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Over the years, the Cut’s advice column Ask Polly, by writer Heather Havrilesky, has offered dating and relationship advice to readers from all across the love spectrum. With her talent for treating each question with a unique and individual level of focus, Polly advises both the lovesick and the lovewell, championing a belief in romance throughout. Below, eight of Ask Polly’s best dating and relationship questions, answered.
When a reader fresh off a breakup wonders if she knows what love is, Polly doesn’t mince words: “This guy was going to dump you no matter what.” She goes on to wonder why the letter focused on herself (and her ability to be loved) without describing herself at all. “Your real problem,” she tells her, “is that you’re sure you have a problem.”
A woman calling herself “Charmed” tells Polly she thinks that if she were “prettier or sweeter or thinner,” her boyfriend wouldn’t have broken up with her. Polly calls the woman’s bluff: “What if I just told you, ‘Yes, it’s true. You aren’t good enough for him.’” Pointing out that any answer to this question wouldn’t change a thing, Polly encourages her to break free from imagining she can reach some kind of ideal self.
Writing from Bulgaria, Sad Girl has a question about her boyfriend. “So, dear Polly, why he is pushing me away?” she asks. “Why and how his happy eyes became sad in one night?” In response, Polly reminds the reader she doesn’t (and can’t) know exactly what’s inside others’ hearts.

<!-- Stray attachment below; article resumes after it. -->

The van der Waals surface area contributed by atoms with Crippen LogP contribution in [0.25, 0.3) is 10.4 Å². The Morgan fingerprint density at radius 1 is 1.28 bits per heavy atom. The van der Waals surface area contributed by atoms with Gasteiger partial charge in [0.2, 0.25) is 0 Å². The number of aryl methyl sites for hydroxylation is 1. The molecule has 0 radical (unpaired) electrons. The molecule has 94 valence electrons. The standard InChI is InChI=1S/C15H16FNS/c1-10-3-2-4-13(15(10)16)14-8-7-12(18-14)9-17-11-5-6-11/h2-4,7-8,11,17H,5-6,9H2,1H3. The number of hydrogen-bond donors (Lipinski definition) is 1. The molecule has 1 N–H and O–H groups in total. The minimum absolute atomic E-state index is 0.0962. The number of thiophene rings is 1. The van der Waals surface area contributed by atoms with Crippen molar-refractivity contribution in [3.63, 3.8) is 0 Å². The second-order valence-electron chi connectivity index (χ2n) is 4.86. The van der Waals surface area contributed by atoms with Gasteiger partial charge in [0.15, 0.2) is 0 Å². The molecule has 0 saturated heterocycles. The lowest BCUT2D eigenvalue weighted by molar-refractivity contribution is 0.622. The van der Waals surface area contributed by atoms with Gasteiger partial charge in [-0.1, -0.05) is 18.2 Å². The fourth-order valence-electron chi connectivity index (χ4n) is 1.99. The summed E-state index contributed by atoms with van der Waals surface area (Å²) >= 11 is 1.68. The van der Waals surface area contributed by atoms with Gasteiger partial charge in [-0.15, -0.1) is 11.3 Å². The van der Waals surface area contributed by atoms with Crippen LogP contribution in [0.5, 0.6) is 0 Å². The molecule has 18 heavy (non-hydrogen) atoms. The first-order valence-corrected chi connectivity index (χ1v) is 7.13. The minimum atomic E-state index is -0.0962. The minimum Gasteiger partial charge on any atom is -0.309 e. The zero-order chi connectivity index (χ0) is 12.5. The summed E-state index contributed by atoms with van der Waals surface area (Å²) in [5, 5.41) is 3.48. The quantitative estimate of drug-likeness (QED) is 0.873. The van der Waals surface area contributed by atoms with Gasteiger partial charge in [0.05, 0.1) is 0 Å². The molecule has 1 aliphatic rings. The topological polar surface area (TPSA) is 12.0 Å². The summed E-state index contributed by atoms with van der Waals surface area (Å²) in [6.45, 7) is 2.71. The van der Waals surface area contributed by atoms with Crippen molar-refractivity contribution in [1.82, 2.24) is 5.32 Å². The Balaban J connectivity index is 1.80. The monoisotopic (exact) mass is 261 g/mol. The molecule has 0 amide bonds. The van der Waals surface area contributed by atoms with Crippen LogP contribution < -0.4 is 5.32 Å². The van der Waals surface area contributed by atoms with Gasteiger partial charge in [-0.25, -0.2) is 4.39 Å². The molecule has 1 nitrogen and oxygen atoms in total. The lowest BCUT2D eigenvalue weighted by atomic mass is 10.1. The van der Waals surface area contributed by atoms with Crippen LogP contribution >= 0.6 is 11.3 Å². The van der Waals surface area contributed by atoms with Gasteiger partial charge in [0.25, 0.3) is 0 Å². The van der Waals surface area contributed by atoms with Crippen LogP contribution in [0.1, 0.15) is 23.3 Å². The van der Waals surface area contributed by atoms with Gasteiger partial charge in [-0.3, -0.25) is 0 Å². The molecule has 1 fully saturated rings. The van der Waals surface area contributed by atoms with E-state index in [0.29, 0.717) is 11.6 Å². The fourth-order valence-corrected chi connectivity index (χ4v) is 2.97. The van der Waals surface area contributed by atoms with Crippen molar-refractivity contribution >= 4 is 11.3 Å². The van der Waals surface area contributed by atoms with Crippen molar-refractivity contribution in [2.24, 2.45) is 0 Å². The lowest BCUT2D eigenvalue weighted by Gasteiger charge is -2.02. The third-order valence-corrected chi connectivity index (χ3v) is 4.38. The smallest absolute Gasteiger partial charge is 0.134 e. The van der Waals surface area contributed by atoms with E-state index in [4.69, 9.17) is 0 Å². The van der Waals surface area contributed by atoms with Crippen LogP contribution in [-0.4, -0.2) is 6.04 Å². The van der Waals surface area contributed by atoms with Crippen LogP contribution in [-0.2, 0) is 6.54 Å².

A woman in her 20s writes to Polly about feeling restless in a four-year-long relationship. Polly’s response invokes her own dating history: “Eventually, I started to believe that the doubts would always be there. So I got better at living with them — even when it seemed like they were ringing in my ears at night.” But in the end, Polly says, she realized she had to go out into the world alone.
A woman writes in hoping Polly can provide answers about what’s at fault in her efforts to pursue mean men. With kindness, Polly bats the question back at her, saying it has nothing to do with the men themselves. “You are repeatedly imbuing them with power,” she says, “pretending that they hold the key to your true identity and your true mistakes, when they just don’t.”
Broken Hearts All Around writes of wanting to break up with her boyfriend before his terminal cancer diagnosis. Can she break up with him now? Polly’s response is blunt from the start: “There’s no way I can answer this question for you.”
A woman writes from India, where she aches to be able to marry her girlfriend. Polly describes the experience of reading the letter, her happiness, her sadness, and what she now feels is a naïve reaction to an unjust situation in an unjust world. From this place, Polly reminds us, “We don’t have to feel unworthy because of what we have, or unworthy because of what we don’t have.”
A reader says she’s dated a “very good man” for half a year, and she can’t help but notice a disconnect between them. Is this something she should bring up? Definitely, Polly recommends. “Tell him,” she says, “what love looks like to you.”
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